Ed Sabol founded NFL Films but his son Steve was the creative genius behind the enterprise.
Ed put NFL games on tape. Steve transformed those tapes from sport to art form.
Ed now has a bust in the Pro Football Hall of Fame. His son Steve deserves one as well.
“Steve’s passion for football was matched by his incredible talent and energy,” said NFL commissioner Roger Goodell upon Sabol’s passing of cancer in 2012. “Steve’s legacy will be part of the NFL forever. He was a major contributor to the success of the NFL, a man who changed the way we look at football and sports.”
Sabol, who took over from his father at NFL Films in 1976, invited football fans inside the helmet, inside the huddle, inside the lockerroom and inside of the game. In 2003, the Sabols were awarded a Lifetime Achievement Emmy from the National Academy of Television Arts and Sciences for “revolutionizing the way America watches football and setting the standard in sports filmmaking.”
Steve Sabol was an innovator. Ground level cameras displayed the physicality and violence of the sport. The use of slow motion displayed the beauty and grace of the sport. NFL Films also was the first to wire coaches and players for sound, which brought fans from the stands onto the field.
“Look at the football field,” Sabol once said. “It looks like a big movie screen. This is theater. Football combines the strategy of chess. It’s part ballet. It’s part battleground, part playground. We clarify, amplify and glorify the game with our footage, the narration and that music and, in the end, create an inspirational piece of footage.”
Sports Illustrated once labeled NFL Films “the most effective propaganda organ in the history of corporate America.” Atlantic Magazine wrote the Sabols “taught the average fan how to consume football – where to look, what to notice, when to exult.”
Football was in Sabol’s genes. He was an all-conference running back at Colorado College who went to work for his father as a cameraman upon graduation. When Ed landed the NFL contract in 1962, Steve found himself on the sidelines filming the Jim Browns, Frank Giffords and Paul Hornungs. NFL Films has since won in excess of 100 Emmys and Steve himself won 35 for cinematography, directing, editing, producing and writing.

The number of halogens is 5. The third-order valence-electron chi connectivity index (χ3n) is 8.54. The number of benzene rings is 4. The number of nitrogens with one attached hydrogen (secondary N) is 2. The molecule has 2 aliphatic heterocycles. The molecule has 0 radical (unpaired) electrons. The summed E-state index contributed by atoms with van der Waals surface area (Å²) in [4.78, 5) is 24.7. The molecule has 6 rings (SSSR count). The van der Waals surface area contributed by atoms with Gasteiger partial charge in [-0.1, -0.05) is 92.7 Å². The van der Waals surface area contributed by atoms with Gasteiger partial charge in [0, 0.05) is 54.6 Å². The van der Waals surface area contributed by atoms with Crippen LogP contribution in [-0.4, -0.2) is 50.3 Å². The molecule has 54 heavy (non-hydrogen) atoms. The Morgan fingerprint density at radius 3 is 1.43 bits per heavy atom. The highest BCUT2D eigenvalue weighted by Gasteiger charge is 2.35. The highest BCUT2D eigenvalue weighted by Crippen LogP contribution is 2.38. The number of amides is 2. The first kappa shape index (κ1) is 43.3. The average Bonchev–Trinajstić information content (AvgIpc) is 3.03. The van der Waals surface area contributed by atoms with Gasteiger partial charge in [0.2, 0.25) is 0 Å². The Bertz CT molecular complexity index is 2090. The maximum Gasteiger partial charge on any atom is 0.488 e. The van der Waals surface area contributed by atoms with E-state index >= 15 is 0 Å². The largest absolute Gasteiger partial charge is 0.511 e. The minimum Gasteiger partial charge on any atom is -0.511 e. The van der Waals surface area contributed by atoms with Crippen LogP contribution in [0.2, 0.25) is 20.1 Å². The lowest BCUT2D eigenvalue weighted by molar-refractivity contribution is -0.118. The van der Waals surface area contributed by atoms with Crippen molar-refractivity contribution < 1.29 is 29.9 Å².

Sabol also married football footage with the majestic sound of a full orchestra. In 1974 he wrote “The Autumn Wind,” which has become the anthem of the Oakland Raiders.
Click link below to hear "The Autumn Wind:"
Bill Parcells knew Sabol long before NFL Films stuck a camera in his face on a New Jersey sideline.
“I was coaching defense at Hastings College when he was a fullback at Colorado College and his own publicity man,” Parcells said. “He called himself ‘Sudden Death Sabol’ and rounded his rushing average off from 4.2 to 5.0 (yards per carry). I used to bust his balls about that.”
That became the root of their decades-old friendship.
“I visited him when he was close to death,” Parcells said. “I loved the guy. He was an extremely dedicated professional who cultivated relationships with league personnel, which gained their trust and, as a result, gave him access. He was a true pioneer for his industry and the league itself.”
That unique sideline-to-sideline, field-to-lockerroom access brought football from the stadiums into homes. Viewers saw the players strain, sweat and bleed. The images were vivid. In 2011, NFL Films received the Lamar Hunt Award for its “positive impact on the game.”
“Steve was never looking for adulation,” said Carl Peterson, the former president and general manager of the Kansas City Chiefs and a long-time friend of Sabol. “Steve was always looking for the next aspect of the cinematography that would enhance the filming of our great game. Steve was like a coach because he was always looking for perfection in every film.
“Each of the other amateur and professional sports – the NCAA, Olympics, MLB, NBA, NHL and MLS – has tried to duplicate NFL Films, but they cannot do it. That’s because of the creative genius of Steve Sabol.”
Sabol has been an annual candidate under consideration by the Hall’s sub-committee for a “contributor” nomination in the five-year history of the category.
“Who else – and I’m including players, coaches, owners and executives who are already in the Hall of Fame or will be entering the Hall in years to come – has contributed more to the growth and popularity of the NFL and the game of football than Steve Sabol?” Peterson asked.
That’s a question that needs to be addressed -- and answered -- by the Hall of Fame.
Click these two clips that define Sabol's legacy: